For the first time, humanity sent something flying above another world yesterday, a moment beamed back to the Earth from Mars by NASA’s Perseverance Rover.
And leading the team behind that historic feat was Burmese-American engineer MiMi Aung, the Mars Ingenuity helicopter project manager who has worked at the Jet Propulsion Laboratory in Pasadena, Calif., for 31 years.
“We can say human beings have flown a rotorcraft on another planet,” MiMi Aung said following the Monday’s successful flight, after which she tore up her “mission failure” speech in a meme-worthy moment.
— Thomas Zurbuchen (@Dr_ThomasZ) April 19, 2021
MiMi Aung followed her parents’ footsteps into science and earned a master’s degree in electronic engineering. Her mother, Hla Hla Sein, was the first Burmese woman to earn a doctoral degree in mathematics at a U.S. university; her father held one in chemistry.
Her parents met while pursuing their doctorates in the U.S. state of Illinois, where MiMi Aung was later born before moving to Myanmar when she was 18 months old. She could not be reached for comment for this story.
She attended Basic Education Schools until she was 11, after which she went to study at St. Christopher’s School in Malaysia prior to returning to the United States at the 16 to pursue higher education. She earned a master’s degree in science at the University of Illinois.
Upon joining the lab in 1990, Mi Mi Aung worked in its Deep Space Network program, which manages NASA spaceflight communication sites around the world. In 2013 she took a leadership role over its Autonomous Systems Division, and was promoted to head the Mars helicopter project in 2015.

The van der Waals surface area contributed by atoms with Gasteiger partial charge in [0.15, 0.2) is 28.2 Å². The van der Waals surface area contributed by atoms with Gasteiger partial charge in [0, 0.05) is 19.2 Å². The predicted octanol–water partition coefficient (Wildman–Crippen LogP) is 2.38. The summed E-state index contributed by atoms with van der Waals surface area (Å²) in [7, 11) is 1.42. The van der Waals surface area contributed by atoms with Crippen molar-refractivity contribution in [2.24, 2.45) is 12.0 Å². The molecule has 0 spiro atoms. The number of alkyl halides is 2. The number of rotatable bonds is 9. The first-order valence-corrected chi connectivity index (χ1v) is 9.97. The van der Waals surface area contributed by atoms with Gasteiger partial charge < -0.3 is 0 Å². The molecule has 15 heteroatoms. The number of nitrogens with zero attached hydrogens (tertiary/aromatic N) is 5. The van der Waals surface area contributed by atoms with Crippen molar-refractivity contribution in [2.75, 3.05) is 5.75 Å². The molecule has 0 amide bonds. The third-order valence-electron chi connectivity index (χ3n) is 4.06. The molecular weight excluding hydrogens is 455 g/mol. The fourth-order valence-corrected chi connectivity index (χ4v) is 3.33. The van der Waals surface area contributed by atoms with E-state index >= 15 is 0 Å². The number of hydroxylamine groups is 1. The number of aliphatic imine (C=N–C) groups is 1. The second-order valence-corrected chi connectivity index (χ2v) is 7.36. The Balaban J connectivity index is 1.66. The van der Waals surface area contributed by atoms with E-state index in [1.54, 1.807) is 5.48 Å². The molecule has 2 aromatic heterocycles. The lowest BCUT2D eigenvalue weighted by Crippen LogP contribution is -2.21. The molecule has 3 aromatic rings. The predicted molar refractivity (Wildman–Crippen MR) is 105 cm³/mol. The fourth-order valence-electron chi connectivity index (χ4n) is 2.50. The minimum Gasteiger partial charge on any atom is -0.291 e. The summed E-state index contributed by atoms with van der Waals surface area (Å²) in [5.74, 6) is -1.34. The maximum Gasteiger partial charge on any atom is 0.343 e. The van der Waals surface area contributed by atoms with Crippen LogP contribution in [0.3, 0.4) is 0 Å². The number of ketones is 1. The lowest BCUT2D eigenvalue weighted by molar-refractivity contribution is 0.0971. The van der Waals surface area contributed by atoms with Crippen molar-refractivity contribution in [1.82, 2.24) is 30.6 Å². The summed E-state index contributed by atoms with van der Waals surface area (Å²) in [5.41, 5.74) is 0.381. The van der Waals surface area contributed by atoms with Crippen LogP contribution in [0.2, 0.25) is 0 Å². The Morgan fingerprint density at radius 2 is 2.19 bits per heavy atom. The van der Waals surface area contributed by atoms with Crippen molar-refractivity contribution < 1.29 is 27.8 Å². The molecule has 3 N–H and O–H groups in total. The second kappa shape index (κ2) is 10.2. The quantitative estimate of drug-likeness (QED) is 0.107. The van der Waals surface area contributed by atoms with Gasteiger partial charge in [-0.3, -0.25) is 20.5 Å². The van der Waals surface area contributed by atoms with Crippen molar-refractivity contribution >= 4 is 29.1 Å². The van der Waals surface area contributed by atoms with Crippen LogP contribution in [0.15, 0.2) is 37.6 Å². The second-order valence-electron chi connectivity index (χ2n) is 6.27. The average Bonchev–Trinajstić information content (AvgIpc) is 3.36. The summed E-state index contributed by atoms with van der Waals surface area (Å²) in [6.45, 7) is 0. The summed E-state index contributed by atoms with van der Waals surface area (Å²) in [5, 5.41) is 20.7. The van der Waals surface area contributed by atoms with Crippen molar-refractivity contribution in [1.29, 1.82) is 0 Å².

On Monday, Ingenuity lifted off and hovered for several moments off the ground before landing again. It got to the planet piggybacked aboard the Perseverance rover, and became the first vehicle to attain flight above another planet.
You wouldn’t believe what I just saw.
— NASA’s Perseverance Mars Rover (@NASAPersevere) April 19, 2021
Nothing could be found regarding MiMi Aung’s thoughts on the turmoil in her homeland – but it’s conceivable that she’s been preoccupied with getting everything right for the climax of her historic six-year mission, which comes weeks after the military staged a coup d’etat.
Still, like the vehicle which carried her project to the red planet, she says she got to where she is today as a woman in science thanks to perseverance.
“You have to go for it and don’t second-guess, and don’t let anyone talk you out of it,” she told reporters was her advice for youth, particularly young girls, interested in science.